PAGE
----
Do I Really Need Social Media to Get a Job?

Well the short answer is you are probably already playing a part in social media recruitment without even knowing it.

As an Employment Consultant/Job Developer working for Employment Ontario it was my job to establish professional relationships with employers and learn how best to market my local prospective talent to fill any of their staffing needs.  After establishing common ground or explaining how we would be paying them to hire our clients using targeted wage subsidy many employers would open right up about what they were really looking for in a potential employee.  This made my life so much easier as I could bypass the golden-wish-list aka job postings.  You know, the one where they want the equivalent of a rocket scientist to answer the phone and update an excel spreadsheet.  Armed with an inside scoop or the meat of a position I could easily match my clients with the essential skills identified by the employers. However, over the years a strange phenomenon started taking place.  Employers started taking interest in my clients’ online presence.

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On one occasion that has really stuck with me, I had matched an ideal job-seeker with a position at a very fast expanding new company. The client had an initial interview and I was told by the employer that they were very impressed and would like to hire my client after checking references. Not 2 hours later I received an email asking to cancel the paperwork.   When I inquired why the sudden change of heart I was sent a slew of different chat board links with my candidate bashing their firm’s clients.  This was a real eye opener as I had always prepped my clients to ensure that their settings on none professional social accounts were set to the right privacy settings. However, this was a new layer that presented quite the challenge.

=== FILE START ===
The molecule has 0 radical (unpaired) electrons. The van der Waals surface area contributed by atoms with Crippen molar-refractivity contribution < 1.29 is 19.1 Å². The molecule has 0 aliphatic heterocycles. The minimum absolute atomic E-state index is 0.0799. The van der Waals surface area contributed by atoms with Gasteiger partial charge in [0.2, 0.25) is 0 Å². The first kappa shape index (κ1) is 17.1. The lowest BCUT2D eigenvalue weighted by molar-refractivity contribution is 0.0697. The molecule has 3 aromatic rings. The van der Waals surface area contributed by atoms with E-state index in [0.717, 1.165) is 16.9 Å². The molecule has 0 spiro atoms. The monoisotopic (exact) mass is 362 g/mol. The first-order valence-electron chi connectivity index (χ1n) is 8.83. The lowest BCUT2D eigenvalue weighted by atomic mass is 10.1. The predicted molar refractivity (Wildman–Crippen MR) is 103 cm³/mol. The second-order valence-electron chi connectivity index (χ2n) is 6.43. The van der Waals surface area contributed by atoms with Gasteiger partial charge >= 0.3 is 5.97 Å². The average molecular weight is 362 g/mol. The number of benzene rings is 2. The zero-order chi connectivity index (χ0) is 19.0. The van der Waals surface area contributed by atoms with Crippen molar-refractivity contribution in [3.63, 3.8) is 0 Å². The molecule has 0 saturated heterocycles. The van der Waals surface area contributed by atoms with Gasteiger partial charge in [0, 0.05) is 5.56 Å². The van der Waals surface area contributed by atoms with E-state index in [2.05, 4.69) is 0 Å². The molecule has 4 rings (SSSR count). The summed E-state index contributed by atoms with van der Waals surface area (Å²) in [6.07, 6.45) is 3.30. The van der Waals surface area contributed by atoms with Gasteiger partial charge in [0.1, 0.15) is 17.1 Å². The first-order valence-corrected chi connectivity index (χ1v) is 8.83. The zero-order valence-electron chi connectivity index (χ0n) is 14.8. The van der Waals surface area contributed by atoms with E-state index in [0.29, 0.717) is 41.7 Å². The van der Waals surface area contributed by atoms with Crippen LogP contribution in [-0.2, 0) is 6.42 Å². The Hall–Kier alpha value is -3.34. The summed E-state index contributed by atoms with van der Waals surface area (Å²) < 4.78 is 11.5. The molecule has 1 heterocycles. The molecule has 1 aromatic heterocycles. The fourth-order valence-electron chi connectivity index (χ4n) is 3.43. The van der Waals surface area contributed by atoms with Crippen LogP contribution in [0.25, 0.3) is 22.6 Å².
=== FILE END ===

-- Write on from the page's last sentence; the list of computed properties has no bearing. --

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Job seeking can deceivingly seem like such an intimate experience online.  Just you and the computer. One could assume that when uploading a resume to a job board that it is a transaction exclusively meant for potential employers. Now more than ever companies are using our data to recruit.  This includes our online purchases, subscriptions, application usage, and so on.   If you want details check out this awesome article on how your online data is being collected and put to use,

Furthermore, the assumption that an employer will only settle for the information that we provided about ourselves is also very unrealistic.  A huge part of job hunting is self-marketing. In my experience, many job-seekers struggle with the concept of openly sharing or marketing themselves in fear of rejection.  What they don’t realize is that when they post an impromptu emotion filled comment on YouTube those same employers that they fear rejection from are watching.

What we share and do online shapes our digital footprint. Moving forward we can take steps in the right direction.  For example, one step could be creating draft posts or comments in a file on a device.  This allows a review to determine if they truly reflect our values and are not simply an emotional reflex that will surface to haunt us when we are most vulnerable (The Interview).

What steps can you see yourself taking?

Take a look at these articles to gather some of your own thoughts